Last week there were some interesting comments from boxing promoters regarding the UFC being investigated for anti-trust practices. Bob Arum (of “MMA is a skinhead sport” fame) sums the sentiment up:

BOB ARUM: “Well, I don’t know what the laws are, but there seems there’s an anti-trust problem somewhere, but all credit to UFC for buying out Strikeforce, that’s a great way to make your competition disappear.”

Ariel Helwani asked Dana White about it after UFC 131:

Has anyone even approached you with this, someone who can actually investigate this kind of thing? It’s only boxing people who have brought this up in the past. Anyone from the government ever look into it?

I don’t think it’s just boxing people. I think people are out there poking around. Let me tell you what there are a lot of people, because this thing has been so successful, theres a lot of people out there who come after us and are taking shots at us. And the reality is we took something that was absolutely dead and turned it around and turned it into this. And it was done by investing a ton of money and the Fertittas actually having the balls to do it and to stay behind this thing when it didn’t look like it was goinna turn around. And all these people now that are taking shots at us and coming after us and doing what they’re doing were the people who were laughing at us nine, ten years ago. We’re the best at what we do, we’ve changed the fight business forever, we’ve revolutionized it. And all these other guys who weren’t smart enough to do it and didn’t see it wanna cry about it now.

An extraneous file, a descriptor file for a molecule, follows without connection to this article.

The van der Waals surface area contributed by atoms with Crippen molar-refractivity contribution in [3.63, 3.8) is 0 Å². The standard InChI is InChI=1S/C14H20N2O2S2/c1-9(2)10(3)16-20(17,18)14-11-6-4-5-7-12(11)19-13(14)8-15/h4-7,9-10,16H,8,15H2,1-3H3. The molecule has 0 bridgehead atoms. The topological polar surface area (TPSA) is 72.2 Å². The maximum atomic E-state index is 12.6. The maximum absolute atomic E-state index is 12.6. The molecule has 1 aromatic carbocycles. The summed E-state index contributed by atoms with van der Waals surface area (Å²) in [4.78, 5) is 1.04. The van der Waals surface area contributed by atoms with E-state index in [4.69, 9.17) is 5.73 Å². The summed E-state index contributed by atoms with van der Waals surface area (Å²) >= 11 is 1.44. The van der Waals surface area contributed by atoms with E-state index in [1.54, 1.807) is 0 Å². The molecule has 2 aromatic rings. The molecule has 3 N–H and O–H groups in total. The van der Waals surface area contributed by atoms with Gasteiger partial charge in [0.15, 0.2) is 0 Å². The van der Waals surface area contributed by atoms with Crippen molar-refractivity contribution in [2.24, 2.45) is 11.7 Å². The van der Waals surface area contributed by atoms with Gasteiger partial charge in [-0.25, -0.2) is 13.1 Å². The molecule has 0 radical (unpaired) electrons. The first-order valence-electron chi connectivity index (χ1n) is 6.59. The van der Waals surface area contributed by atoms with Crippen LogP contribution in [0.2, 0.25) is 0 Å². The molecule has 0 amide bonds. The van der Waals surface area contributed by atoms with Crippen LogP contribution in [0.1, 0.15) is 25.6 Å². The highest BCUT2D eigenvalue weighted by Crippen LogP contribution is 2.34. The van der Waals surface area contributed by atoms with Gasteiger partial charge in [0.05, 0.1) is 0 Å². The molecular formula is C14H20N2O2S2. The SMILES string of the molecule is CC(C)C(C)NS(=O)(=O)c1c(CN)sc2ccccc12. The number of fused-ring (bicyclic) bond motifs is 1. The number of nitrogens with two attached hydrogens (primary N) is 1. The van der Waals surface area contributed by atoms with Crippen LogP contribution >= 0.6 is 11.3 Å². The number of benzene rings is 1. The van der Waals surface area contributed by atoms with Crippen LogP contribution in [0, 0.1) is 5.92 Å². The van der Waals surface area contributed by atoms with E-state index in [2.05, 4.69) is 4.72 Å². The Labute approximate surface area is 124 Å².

Note that Dana White didn’t simply say ‘No.’ As for whether there’s a case for anti-trust or monopolistic behavior, it’s hard to say. On one hand, Strikeforce proved that a game promotion can go from being a regional show to a serious player in a matter of years. But then the UFC bought then and are probably going to swallow them once their Showtime deal is up.

They’ve also done all sorts of sneaky shit to hinder competition: suing other promoters at every opportunity, messing with deals, keeping promotions out of Vegas, buying the WEC so they could put it on Versus to block other promotions from getting onto the channel, and blackballing sponsors who worked with other organizations. Their version of hardball is actually closer to a hard raping than a hard ball, and I’m sure if the FTC decided to be dicks they could find stuff that wasn’t exactly kosher.

That being said, Dana White is right: if it wasn’t for the UFC there’s a very good chance MMA wouldn’t even exist in North America any more. How you can fault the company that built the sport up from nothing for doing too well is beyond me. Although since this is the American government we’re talking about, you never know.